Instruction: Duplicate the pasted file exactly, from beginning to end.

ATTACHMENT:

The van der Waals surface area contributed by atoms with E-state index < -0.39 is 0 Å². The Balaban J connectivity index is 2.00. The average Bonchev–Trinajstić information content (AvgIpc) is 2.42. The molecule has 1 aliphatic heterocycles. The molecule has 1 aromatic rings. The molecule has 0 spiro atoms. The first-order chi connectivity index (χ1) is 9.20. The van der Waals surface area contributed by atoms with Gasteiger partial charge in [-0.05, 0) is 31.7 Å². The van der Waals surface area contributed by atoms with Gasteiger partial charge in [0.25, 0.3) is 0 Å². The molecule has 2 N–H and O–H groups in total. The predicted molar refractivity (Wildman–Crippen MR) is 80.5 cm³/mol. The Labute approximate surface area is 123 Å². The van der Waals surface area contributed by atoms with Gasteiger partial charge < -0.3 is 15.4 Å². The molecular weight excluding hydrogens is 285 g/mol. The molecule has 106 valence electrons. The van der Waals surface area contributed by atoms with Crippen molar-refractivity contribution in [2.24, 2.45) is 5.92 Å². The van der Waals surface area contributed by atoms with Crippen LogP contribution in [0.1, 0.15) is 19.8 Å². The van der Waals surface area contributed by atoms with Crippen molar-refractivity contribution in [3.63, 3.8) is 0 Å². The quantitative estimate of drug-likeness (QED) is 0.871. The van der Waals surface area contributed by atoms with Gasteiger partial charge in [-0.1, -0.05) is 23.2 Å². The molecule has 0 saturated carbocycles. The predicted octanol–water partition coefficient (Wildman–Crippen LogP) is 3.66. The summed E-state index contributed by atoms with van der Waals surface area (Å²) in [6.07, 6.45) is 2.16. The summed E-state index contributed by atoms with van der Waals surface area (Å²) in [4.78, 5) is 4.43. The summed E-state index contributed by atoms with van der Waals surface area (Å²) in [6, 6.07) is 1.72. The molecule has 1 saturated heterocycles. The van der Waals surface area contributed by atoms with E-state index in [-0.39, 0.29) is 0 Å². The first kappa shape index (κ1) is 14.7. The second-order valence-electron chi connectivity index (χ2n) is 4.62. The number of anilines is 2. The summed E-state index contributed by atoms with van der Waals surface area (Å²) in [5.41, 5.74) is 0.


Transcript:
The van der Waals surface area contributed by atoms with E-state index < -0.39 is 0 Å². The Balaban J connectivity index is 2.00. The average Bonchev–Trinajstić information content (AvgIpc) is 2.42. The molecule has 1 aliphatic heterocycles. The molecule has 1 aromatic rings. The molecule has 0 spiro atoms. The first-order chi connectivity index (χ1) is 9.20. The van der Waals surface area contributed by atoms with Gasteiger partial charge in [-0.05, 0) is 31.7 Å². The van der Waals surface area contributed by atoms with Gasteiger partial charge in [0.25, 0.3) is 0 Å². The molecule has 2 N–H and O–H groups in total. The predicted molar refractivity (Wildman–Crippen MR) is 80.5 cm³/mol. The Labute approximate surface area is 123 Å². The van der Waals surface area contributed by atoms with Gasteiger partial charge < -0.3 is 15.4 Å². The molecular weight excluding hydrogens is 285 g/mol. The molecule has 106 valence electrons. The van der Waals surface area contributed by atoms with Crippen molar-refractivity contribution in [2.24, 2.45) is 5.92 Å². The van der Waals surface area contributed by atoms with Crippen LogP contribution in [0.1, 0.15) is 19.8 Å². The van der Waals surface area contributed by atoms with Crippen molar-refractivity contribution in [3.63, 3.8) is 0 Å². The quantitative estimate of drug-likeness (QED) is 0.871. The van der Waals surface area contributed by atoms with Gasteiger partial charge in [-0.1, -0.05) is 23.2 Å². The molecule has 0 saturated carbocycles. The predicted octanol–water partition coefficient (Wildman–Crippen LogP) is 3.66. The summed E-state index contributed by atoms with van der Waals surface area (Å²) in [6.07, 6.45) is 2.16. The summed E-state index contributed by atoms with van der Waals surface area (Å²) in [4.78, 5) is 4.43. The summed E-state index contributed by atoms with van der Waals surface area (Å²) in [6, 6.07) is 1.72. The molecule has 1 saturated heterocycles. The van der Waals surface area contributed by atoms with E-state index in [-0.39, 0.29) is 0 Å². The first kappa shape index (κ1) is 14.7. The second-order valence-electron chi connectivity index (χ2n) is 4.62. The number of anilines is 2. The summed E-state index contributed by atoms with van der Waals surface area (Å²) in [5.41, 5.74) is 0.